We generally think of farming as a human enterprise, but there are cases in the natural world of animals growing crops. In most cases, the crop they are raising could not survive without the animal tending it. Some good examples are living things that eat fungi or algae.
Researchers at Kyoto University in Japan studied red algae called Polysiphonia. These algae have a symbiotic relationship with a species of damselfish (Stegastes nigricans). Red algae look like a brown carpet, and the damselfish make sure that the carpet is not disturbed. If any other species of algae shows up among the red algae, the damselfish will nip it off and take it out of the fish’s territory. If the damselfish is removed from the area, the red algae can’t survive. So it appears that the damselfish are critical to the survival of the red algae and vice versa.
There have been other studies of certain species of ants, termites, and ambrosia beetles that grow fungi for food. Some of these “farmers” even use bacteria to produce pesticides to protect their fungus crops. How do such symbiotic relationships happen? Evolutionists suggest that initially, the animal had a varied diet but becoming dependent on one thing offered such an advantage that the animal gave up any other foods.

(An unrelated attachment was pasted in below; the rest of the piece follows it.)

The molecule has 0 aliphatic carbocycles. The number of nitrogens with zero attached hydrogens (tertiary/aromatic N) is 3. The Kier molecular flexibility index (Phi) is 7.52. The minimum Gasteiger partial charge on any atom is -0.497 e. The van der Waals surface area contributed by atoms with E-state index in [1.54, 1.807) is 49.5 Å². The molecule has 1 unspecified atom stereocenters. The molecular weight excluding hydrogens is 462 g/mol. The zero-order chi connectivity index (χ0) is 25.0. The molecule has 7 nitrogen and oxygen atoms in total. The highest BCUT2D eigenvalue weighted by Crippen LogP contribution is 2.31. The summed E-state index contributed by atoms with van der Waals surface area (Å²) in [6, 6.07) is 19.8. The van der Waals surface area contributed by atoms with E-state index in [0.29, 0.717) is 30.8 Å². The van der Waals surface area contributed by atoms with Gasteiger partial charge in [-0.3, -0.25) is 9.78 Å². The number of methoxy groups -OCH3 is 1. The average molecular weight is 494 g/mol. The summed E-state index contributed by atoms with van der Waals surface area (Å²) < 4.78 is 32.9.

The difficulties with the evolutionary explanation are many and quite complex. The nutritional issues are a problem because a single source of nutrition must have a balanced collection of minerals. Going from a varied diet to a single food does not seem to be an evolutionary advantage. Defending the food source is also an issue. For example, when the researchers removed the damselfish, other fish and sea urchins had eaten all of the red algae within days.
Another explanation is that symbiotic relationships are part of the design of every animal’s genome. The earliest fossil remains of many animals show that a symbiotic relationship was already in place. We suggest that animals growing crops is part of God’s design. He gave them the genetic messaging and instinctive drive necessary for them to survive.
— John N. Clayton © 2021
Reference: Original article in Science News August 12, 2006, page 102. You can find many other references on the web.